Could interest rates turn negative?
Banks are paid bank rate of 0.5% on all of their reserves. This has been the case since quantitative easing (QE) began in March 2009, when QE meant that banks were in effect forced to hold large amounts of excess reserves that they did not need. (Before that, banks earned bank rate on their reserves as long as they were near their monthly target.)
So what would reducing this rate of remuneration achieve? At the very least, it would help to lower short-term market interest rates. The Fed has also suggested that it could help to signal policymakers' intention to keep official interest rates low.
It could also encourage banks to use their reserves to buy other assets. When discussing this issue at a Treasury Committee hearing in 2009, Mervyn King said that "the interest rate that we pay on reserves does affect the incentives which banks face to turn those reserves bank by bank individually into other assets" and that it would be useful to think about ways to encourage banks individually to convert some of their reserves into shorter term gilt holdings or other assets.
But the main hope is that it would increase bank lending. The lower the return a bank gets on its reserves, the greater the incentive to use those reserves to lend money at a higher rate.
Admittedly, the fact that banks are sitting on their cash when remuneration is only 0.5% suggests that cutting this to zero might not make that much difference. But the MPC could reduce remuneration to negative rates – i.e. force banks to pay to hold their reserves.
Indeed, Sweden's deposit rate is already negative.
Admittedly, this is not quite as bold a step as it might look. The Riksbank routinely keeps its deposit rate 0.5% below its repo rate and so when it cut its repo rate to 0.25%, the deposit rate automatically went to -0.25%. Yet the Riksbank's daily fine-tuning operations via the repo market mean that banks hardly ever use the deposit facility. Nonetheless, it has broken the myth that interest rates can't be negative.
Admittedly, a negative deposit rate could have some disadvantages. For a start, the traditional argument for not having negative interest rates is that people will simply hoard money in response. In the banks' case, this would mean withdrawing their reserves and storing them as cash in vaults.
But this costs money. So while it probably places a limit on just how negative rates could go, we doubt that a reserves rate of say -0.5% would make it worthwhile for banks to withdraw their reserves.
Meanwhile, cutting the reserves rate would, in the first instance, reduce banks' income (and one of the MPC's concerns about cutting bank rate below 0.5% was the effect on banks' profitability and therefore lending capacity).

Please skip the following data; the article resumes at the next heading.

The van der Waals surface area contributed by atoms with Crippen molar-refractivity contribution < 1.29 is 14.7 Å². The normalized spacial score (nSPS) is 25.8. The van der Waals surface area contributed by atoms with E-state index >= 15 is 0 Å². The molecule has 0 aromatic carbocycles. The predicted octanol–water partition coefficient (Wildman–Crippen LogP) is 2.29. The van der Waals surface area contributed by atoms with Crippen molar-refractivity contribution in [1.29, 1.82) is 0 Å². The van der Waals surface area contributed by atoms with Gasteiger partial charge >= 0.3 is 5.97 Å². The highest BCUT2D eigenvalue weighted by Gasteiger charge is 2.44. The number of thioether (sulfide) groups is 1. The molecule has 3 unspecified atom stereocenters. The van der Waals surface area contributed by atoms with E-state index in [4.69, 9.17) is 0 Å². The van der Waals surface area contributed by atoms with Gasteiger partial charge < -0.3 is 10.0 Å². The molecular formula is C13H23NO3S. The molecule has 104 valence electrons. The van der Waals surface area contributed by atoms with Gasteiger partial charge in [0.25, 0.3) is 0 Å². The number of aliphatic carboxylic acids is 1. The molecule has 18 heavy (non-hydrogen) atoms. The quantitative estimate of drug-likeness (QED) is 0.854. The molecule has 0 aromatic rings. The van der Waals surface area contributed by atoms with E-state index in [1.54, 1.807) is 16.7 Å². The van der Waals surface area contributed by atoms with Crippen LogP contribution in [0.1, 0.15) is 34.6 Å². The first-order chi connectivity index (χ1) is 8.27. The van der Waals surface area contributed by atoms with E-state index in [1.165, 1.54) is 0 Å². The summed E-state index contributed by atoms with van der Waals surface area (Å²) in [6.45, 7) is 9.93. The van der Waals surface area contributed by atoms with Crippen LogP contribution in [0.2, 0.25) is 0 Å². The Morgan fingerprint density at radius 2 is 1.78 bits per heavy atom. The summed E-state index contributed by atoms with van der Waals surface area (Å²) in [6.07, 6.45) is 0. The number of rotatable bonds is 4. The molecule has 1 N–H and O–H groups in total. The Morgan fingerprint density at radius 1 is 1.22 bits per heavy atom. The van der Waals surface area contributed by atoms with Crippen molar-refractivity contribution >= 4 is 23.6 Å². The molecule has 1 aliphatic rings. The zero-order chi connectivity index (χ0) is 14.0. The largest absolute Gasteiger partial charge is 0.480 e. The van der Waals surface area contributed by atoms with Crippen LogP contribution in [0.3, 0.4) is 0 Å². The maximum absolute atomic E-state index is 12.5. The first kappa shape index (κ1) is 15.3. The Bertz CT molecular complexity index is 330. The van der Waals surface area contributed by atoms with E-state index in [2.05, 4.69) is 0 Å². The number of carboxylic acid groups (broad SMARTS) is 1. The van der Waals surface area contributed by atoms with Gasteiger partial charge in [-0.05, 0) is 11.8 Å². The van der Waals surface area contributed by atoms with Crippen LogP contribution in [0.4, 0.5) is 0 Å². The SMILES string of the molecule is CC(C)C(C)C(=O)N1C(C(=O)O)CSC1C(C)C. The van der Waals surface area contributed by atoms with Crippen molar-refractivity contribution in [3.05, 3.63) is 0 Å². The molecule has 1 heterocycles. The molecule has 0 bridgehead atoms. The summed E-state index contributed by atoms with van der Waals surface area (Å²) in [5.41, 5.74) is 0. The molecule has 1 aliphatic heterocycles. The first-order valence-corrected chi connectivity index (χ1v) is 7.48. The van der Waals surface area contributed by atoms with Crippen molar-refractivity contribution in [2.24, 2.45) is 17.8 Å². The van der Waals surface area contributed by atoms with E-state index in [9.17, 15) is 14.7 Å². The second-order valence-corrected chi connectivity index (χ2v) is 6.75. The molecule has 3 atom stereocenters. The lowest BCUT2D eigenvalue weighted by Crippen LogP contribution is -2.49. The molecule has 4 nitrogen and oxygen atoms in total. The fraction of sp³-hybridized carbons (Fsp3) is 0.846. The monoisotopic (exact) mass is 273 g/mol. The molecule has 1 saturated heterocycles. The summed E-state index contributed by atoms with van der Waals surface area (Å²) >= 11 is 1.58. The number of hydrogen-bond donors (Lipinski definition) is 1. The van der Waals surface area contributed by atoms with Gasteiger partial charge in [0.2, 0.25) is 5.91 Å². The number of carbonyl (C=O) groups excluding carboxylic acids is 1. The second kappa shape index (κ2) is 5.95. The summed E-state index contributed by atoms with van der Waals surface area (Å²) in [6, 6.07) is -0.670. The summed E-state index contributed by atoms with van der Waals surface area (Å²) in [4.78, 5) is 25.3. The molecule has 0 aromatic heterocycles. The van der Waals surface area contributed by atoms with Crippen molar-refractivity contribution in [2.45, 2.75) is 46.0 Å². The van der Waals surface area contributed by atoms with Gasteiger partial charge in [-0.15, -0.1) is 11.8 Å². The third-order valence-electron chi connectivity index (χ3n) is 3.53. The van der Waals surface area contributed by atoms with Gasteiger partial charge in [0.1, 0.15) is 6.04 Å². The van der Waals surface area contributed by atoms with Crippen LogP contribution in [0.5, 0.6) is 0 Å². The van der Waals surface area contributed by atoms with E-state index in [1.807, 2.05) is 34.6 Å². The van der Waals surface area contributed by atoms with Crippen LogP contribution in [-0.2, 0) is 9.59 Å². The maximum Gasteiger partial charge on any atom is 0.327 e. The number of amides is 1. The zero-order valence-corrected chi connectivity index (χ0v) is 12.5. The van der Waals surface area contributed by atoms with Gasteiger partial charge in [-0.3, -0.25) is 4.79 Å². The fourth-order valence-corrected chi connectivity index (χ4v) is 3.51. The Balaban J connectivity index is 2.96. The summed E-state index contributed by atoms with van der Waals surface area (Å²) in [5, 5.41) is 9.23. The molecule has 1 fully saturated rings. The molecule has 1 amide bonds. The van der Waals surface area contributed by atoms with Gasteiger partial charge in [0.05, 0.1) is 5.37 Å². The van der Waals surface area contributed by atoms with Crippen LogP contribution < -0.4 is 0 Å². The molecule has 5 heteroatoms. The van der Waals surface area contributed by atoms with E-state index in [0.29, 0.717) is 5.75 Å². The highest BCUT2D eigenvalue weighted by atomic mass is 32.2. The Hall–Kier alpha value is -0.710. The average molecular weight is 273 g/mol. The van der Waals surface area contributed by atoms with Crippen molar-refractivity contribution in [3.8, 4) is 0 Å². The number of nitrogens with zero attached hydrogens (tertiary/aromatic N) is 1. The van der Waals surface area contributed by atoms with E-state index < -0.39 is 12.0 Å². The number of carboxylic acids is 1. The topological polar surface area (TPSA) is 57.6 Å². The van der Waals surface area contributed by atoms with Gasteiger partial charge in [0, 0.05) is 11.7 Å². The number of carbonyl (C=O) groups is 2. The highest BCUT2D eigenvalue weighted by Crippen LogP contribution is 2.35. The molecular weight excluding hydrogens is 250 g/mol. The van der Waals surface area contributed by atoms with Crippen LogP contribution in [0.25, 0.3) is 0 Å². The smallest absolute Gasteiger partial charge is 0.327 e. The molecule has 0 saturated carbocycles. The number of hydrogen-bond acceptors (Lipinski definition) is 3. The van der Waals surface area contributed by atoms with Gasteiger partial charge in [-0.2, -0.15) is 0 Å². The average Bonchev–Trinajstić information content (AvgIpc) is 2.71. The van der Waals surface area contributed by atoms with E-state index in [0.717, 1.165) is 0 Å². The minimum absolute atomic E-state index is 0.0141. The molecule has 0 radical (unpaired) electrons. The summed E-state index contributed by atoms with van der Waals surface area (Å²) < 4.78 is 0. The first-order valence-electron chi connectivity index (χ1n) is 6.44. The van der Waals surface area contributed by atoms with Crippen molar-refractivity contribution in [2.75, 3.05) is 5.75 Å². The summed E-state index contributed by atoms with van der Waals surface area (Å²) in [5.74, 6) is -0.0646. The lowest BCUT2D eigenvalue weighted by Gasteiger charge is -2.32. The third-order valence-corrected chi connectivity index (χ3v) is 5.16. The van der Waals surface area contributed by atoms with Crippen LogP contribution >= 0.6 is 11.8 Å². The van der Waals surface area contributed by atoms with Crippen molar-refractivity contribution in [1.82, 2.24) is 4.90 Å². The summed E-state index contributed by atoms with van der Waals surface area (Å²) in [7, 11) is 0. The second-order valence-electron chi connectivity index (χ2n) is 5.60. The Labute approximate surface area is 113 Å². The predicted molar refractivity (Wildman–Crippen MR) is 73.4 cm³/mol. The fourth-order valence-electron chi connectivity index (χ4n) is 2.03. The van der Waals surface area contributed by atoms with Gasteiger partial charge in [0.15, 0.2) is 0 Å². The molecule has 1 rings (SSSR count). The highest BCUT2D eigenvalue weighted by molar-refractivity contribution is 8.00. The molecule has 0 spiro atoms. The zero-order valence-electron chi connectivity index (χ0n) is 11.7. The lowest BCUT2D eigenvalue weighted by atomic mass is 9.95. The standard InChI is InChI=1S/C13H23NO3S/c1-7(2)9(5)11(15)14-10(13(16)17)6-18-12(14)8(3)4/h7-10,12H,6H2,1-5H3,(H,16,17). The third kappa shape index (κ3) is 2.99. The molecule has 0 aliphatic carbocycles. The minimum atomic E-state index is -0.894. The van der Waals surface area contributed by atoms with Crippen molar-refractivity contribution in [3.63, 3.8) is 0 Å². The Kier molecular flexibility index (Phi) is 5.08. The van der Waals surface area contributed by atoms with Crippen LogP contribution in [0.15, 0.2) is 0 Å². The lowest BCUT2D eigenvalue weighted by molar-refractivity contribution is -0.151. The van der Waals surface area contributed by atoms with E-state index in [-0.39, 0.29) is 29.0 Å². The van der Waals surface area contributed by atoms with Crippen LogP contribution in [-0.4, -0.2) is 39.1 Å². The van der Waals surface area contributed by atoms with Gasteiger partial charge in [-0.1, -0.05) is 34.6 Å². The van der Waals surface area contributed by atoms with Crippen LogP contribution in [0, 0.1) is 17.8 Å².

And it might seem unfair to penalise banks for holding large amounts of reserves which have in effect been forced upon them. But the bank could partly get around this by reducing the reserve rate to zero or negative on only part of the banks' reserves, i.e. introducing a target level and only paying interest up to that level.
So how realistic is this option? The MPC did in fact give this idea serious consideration back in 2009, and at its November meeting "discussed the merits of changing the structure of remuneration on commercial bank reserves".
Although it did not make use of the option at the time, members did agree 'that it might be a useful policy tool in some circumstances'. The Fed also discussed it more recently, at September's meeting.
With the economy continuing to struggle the MPC will come under increasing pressure to think of more ways to stimulate the economy. We have already pointed out that cutting bank rate further is one option. But either in addition to, or instead of, this, negative deposit rates could soon be on their way.
Vicky Redwood is the chief UK economist at Capital Economics
Lower interest rates encourage people to spend, not save. But when interest rates can go no lower and there is a sharp drop in consumer and business spending, a central bank’s only option to stimulate demand is to pump money into the economy directly. This is quantitative easing. The Bank of England purchases assets (usually government bonds, or gilts) from private sector businesses such as insurance companies, banks and pension funds financed by new money the Bank creates electronically (it doesn’t physically print the banknotes). The sellers use the money to switch into other assets, such as shares or corporate bonds or else use it to lend to consumers and businesses, which pushes up demand and stimulates the economy.
This is more usually a feature of car insurance but it can also crop up in contents, mobile phone and pet insurance policies. An excess is the amount of money you have to pay before the insurance company starts paying out. The excess makes up the first part of a claim, so if your excess is £100 and your claim is for £500, you would pay the first £100 and the insurer the remaining £400. Many online insures let you set your own excess, but the lower the excess, the more expensive the premium will be.